The smartest move for a hiker without ice climbing skills is likely not to go there in the first place... If you are on an in and back route, on the way in evaluate the terrain for difficulty of the return. If you reach a spot that you do not think that you will be able reverse safely, turn back.

    So far this year, things are looking pretty icy. Under such conditions the line between hiking and ice climbing can become rather fuzzy... And falls on steep ice can be very dangerous (self-arrest can be difficult to impossible and crampon points can catch in the ice breaking bones and joints).

    Doug
    Last edited by DougPaul; 01-12-2014 at 12:01 AM.

  10. #10
    Senior Member 1SlowHiker's Avatar
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    Quote Originally Posted by DougPaul View Post
    This is getting into ice climbing technique...

    So far this year, things are looking pretty icy. Under such conditions the line between hiking and ice climbing can become rather fuzzy... And falls on steep ice can be very dangerous (self-arrest can be difficult to impossible and crampon points can catch in the ice breaking bones and joints).

    Doug
    That was exactly my concern. I had slipped on a section just below Mt O which was snow over ice and had gone for 100' slide with no possibility of self arrest until the slope decreased. It was kind of an eye opening experience. I really felt helpless for a while. From that point on I was very cautious and realized I was a bit out of my comfort zone (which is normally pretty wide). So when going down the real bad ice flow section (good picture of it on my blog) I was well aware that any slip could be catastrophic. In reading replies I think I probably did all I could for technique and didnít really lose grip on the ice but wasnít comfortable. Guess I was hoping for a magic bullet solution. On hind sight I think what I should have done was drop my oversized pack and let it slide down (the thick trees would have stopped it eventually) then try to work my way around the edge of the trail and ice through the woods. I think thatís what the other hiker I saw did, but the woods were too thick for me with my pack
    Marvin from RI,
    http://1slowhiker.blogspot.com
    48/48NH4K, 67/67NE4K, 100/100NEHH, 44/48 WNH4K
    Trail Adopter of Black Pond Trail (pemi)

  11. #11
    Senior Member Mike P.'s Avatar
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    Keep your feet apart, besides catching a point on the ice, you can catch it on your own heel. Especially through when taking small steps as we are used to shuffling our feet and having them close together. Toes pointing out helps. Freedom of the Hills has a section also. Traversing the slope is one method.
    Have fun & be safe
    Mike P.

  12. #12
    Senior Member hikingmaineac's Avatar
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    I have limited crampon experience, but this discussion at Summitpost.org suggests the French Technique...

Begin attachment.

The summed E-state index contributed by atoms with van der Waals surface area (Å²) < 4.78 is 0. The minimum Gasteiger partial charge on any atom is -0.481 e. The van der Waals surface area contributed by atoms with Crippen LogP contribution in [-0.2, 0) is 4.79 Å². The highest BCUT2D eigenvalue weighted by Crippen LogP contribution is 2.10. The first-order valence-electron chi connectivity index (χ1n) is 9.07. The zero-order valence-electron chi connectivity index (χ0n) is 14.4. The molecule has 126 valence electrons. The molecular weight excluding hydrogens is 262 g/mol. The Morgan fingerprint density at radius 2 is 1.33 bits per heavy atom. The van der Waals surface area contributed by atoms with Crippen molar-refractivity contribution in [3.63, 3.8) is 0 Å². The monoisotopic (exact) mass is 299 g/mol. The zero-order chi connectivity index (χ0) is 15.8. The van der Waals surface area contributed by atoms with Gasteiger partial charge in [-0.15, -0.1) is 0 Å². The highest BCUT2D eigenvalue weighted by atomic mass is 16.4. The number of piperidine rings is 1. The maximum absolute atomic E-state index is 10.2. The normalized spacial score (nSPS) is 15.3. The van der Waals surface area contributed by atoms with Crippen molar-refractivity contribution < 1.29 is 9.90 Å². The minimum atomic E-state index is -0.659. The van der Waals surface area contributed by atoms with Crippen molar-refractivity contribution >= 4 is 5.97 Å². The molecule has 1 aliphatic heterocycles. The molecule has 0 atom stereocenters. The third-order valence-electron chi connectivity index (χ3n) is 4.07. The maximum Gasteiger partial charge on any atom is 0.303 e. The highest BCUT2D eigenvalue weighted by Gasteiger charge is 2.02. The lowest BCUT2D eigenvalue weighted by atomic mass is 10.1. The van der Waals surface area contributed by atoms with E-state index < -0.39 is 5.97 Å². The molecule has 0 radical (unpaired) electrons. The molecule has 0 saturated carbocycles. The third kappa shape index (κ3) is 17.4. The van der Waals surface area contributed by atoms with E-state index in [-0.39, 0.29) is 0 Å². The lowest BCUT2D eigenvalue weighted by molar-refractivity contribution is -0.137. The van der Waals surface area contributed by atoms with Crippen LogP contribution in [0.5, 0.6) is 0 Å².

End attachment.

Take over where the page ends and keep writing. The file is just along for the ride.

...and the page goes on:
Note the rope use in these pictures, taken from the Gaston Rebuffat book: Glace, neige et roc, Hachette, 1970:

    - http://c0278592.cdn.cloudfiles.racks...nal/595650.jpg
    - http://c0278592.cdn.cloudfiles.racks...nal/595652.jpg

    Good luck, and stay safe!

  13. #13
    Senior Member Peppersass's Avatar
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    I can see where that experience would change my view on where and when I hike, 1SlowHiker. Down has been an issue for me and I appreciate the tips here. Truth is I have only played with my Black Diamonds, never used them in a real life situation. And, I fear that I may not have the strength to maintain a forward crouch heading down a long ice flow - control is everything!

    AMC has two winter hiking weekends at Cardigan and I am signed up for one of them. Until I can get comfy with the notion that these situations may arise (I would certainly avoid conditions where its likely) and I can handle them without breaking an ankle, I have limited options for winter 4ks. Pepp
    Peppersass - NEHH, NHW-13/48, NE111-91/115, State HPs-29/50

  14. #14
    Senior Member DougPaul's Avatar
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    Quote Originally Posted by hikingmaineac View Post
    I have limited crampon experience, but this discussion at Summitpost.org suggests the French Technique...
    Note the rope use in these pictures, taken from the Gaston Rebuffat book: Glace, neige et roc, Hachette, 1970:

    - http://c0278592.cdn.cloudfiles.racks...nal/595650.jpg
    - http://c0278592.cdn.cloudfiles.racks...nal/595652.jpg
    We should note that these pictures were most likely taken on soft glacial ice... (Soft ice accepts crampon
    points very easily.)

    In the NE, one generally deals with hard snow, soft (ie warm) water ice, and hard (ie cold) water ice. The first to accept crampon points well, the hard water ice does not.

    Doug

  15. #15
    Senior Member DougPaul's Avatar
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    Quote Originally Posted by Peppersass View Post
    And, I fear that I may not have the strength to maintain a forward crouch heading down a long ice flow - control is everything!
    There are rest positions--typically standing with all of one's weight on a straight leg with the (cramponed) foot across the slope. The ankle is flexed to the side to put the sole of the boot flat on the ice (and all of the bottom points in the ice).

    The limited flexibility of plastic boots can make the ankle flex difficult. (Leather can be far better here...)

    Doug